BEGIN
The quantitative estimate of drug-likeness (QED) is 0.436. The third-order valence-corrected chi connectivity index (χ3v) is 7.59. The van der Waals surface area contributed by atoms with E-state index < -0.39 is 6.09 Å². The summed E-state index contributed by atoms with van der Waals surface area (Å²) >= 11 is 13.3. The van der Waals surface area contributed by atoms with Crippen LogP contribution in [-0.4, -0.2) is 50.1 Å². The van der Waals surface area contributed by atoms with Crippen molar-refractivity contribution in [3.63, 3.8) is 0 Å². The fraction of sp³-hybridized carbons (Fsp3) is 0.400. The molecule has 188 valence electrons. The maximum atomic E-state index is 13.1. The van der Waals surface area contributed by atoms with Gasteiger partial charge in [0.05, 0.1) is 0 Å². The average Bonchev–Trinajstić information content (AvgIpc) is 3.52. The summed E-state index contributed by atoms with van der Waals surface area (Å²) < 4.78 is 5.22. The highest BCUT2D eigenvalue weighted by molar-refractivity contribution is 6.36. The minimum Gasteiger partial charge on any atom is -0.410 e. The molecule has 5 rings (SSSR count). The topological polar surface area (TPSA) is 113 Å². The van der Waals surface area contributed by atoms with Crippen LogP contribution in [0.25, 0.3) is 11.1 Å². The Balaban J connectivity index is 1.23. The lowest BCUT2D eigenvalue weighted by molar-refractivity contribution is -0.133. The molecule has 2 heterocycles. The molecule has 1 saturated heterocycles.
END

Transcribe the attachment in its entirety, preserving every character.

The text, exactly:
The quantitative estimate of drug-likeness (QED) is 0.436. The third-order valence-corrected chi connectivity index (χ3v) is 7.59. The van der Waals surface area contributed by atoms with E-state index < -0.39 is 6.09 Å². The summed E-state index contributed by atoms with van der Waals surface area (Å²) >= 11 is 13.3. The van der Waals surface area contributed by atoms with Crippen LogP contribution in [-0.4, -0.2) is 50.1 Å². The van der Waals surface area contributed by atoms with Crippen molar-refractivity contribution in [3.63, 3.8) is 0 Å². The fraction of sp³-hybridized carbons (Fsp3) is 0.400. The molecule has 188 valence electrons. The maximum atomic E-state index is 13.1. The van der Waals surface area contributed by atoms with Gasteiger partial charge in [0.05, 0.1) is 0 Å². The average Bonchev–Trinajstić information content (AvgIpc) is 3.52. The summed E-state index contributed by atoms with van der Waals surface area (Å²) < 4.78 is 5.22. The highest BCUT2D eigenvalue weighted by molar-refractivity contribution is 6.36. The minimum Gasteiger partial charge on any atom is -0.410 e. The molecule has 5 rings (SSSR count). The topological polar surface area (TPSA) is 113 Å². The van der Waals surface area contributed by atoms with Crippen LogP contribution in [0.25, 0.3) is 11.1 Å². The Balaban J connectivity index is 1.23. The lowest BCUT2D eigenvalue weighted by molar-refractivity contribution is -0.133. The molecule has 2 heterocycles. The molecule has 1 saturated heterocycles.